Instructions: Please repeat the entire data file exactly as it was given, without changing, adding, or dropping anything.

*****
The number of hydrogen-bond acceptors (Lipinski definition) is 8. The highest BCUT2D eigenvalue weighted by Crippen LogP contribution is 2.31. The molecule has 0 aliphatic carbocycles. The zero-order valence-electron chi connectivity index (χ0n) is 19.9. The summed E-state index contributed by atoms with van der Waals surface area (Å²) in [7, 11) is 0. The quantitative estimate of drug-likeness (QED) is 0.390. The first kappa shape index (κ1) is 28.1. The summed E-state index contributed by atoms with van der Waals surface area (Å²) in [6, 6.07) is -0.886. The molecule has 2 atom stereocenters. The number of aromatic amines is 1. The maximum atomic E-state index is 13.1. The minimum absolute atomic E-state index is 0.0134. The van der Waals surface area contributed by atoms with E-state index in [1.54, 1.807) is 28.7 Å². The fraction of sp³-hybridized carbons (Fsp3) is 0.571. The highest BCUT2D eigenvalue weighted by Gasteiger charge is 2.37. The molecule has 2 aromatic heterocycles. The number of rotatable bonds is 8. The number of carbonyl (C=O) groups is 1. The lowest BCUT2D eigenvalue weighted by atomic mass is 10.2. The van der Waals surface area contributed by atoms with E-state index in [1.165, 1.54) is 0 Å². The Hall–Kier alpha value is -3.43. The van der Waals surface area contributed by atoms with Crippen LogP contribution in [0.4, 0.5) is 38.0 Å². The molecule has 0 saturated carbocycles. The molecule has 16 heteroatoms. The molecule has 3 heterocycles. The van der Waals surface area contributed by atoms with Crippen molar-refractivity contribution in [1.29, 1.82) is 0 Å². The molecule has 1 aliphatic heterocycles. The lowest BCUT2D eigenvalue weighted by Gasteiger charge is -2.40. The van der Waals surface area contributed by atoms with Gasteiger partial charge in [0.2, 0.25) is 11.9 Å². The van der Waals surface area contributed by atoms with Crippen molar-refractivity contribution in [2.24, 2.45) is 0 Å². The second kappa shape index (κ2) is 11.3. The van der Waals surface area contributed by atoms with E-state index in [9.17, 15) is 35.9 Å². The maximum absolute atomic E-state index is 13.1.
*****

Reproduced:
The number of hydrogen-bond acceptors (Lipinski definition) is 8. The highest BCUT2D eigenvalue weighted by Crippen LogP contribution is 2.31. The molecule has 0 aliphatic carbocycles. The zero-order valence-electron chi connectivity index (χ0n) is 19.9. The summed E-state index contributed by atoms with van der Waals surface area (Å²) in [7, 11) is 0. The quantitative estimate of drug-likeness (QED) is 0.390. The first kappa shape index (κ1) is 28.1. The summed E-state index contributed by atoms with van der Waals surface area (Å²) in [6, 6.07) is -0.886. The molecule has 2 atom stereocenters. The number of aromatic amines is 1. The maximum atomic E-state index is 13.1. The minimum absolute atomic E-state index is 0.0134. The van der Waals surface area contributed by atoms with E-state index in [1.54, 1.807) is 28.7 Å². The fraction of sp³-hybridized carbons (Fsp3) is 0.571. The highest BCUT2D eigenvalue weighted by Gasteiger charge is 2.37. The molecule has 2 aromatic heterocycles. The number of rotatable bonds is 8. The number of carbonyl (C=O) groups is 1. The lowest BCUT2D eigenvalue weighted by atomic mass is 10.2. The van der Waals surface area contributed by atoms with E-state index in [1.165, 1.54) is 0 Å². The Hall–Kier alpha value is -3.43. The van der Waals surface area contributed by atoms with Crippen LogP contribution in [0.4, 0.5) is 38.0 Å². The molecule has 0 saturated carbocycles. The molecule has 16 heteroatoms. The molecule has 3 heterocycles. The van der Waals surface area contributed by atoms with Crippen molar-refractivity contribution in [1.29, 1.82) is 0 Å². The molecule has 1 aliphatic heterocycles. The lowest BCUT2D eigenvalue weighted by Gasteiger charge is -2.40. The van der Waals surface area contributed by atoms with Gasteiger partial charge in [0.2, 0.25) is 11.9 Å². The van der Waals surface area contributed by atoms with Crippen molar-refractivity contribution in [2.24, 2.45) is 0 Å². The second kappa shape index (κ2) is 11.3. The van der Waals surface area contributed by atoms with E-state index in [9.17, 15) is 35.9 Å². The maximum absolute atomic E-state index is 13.1.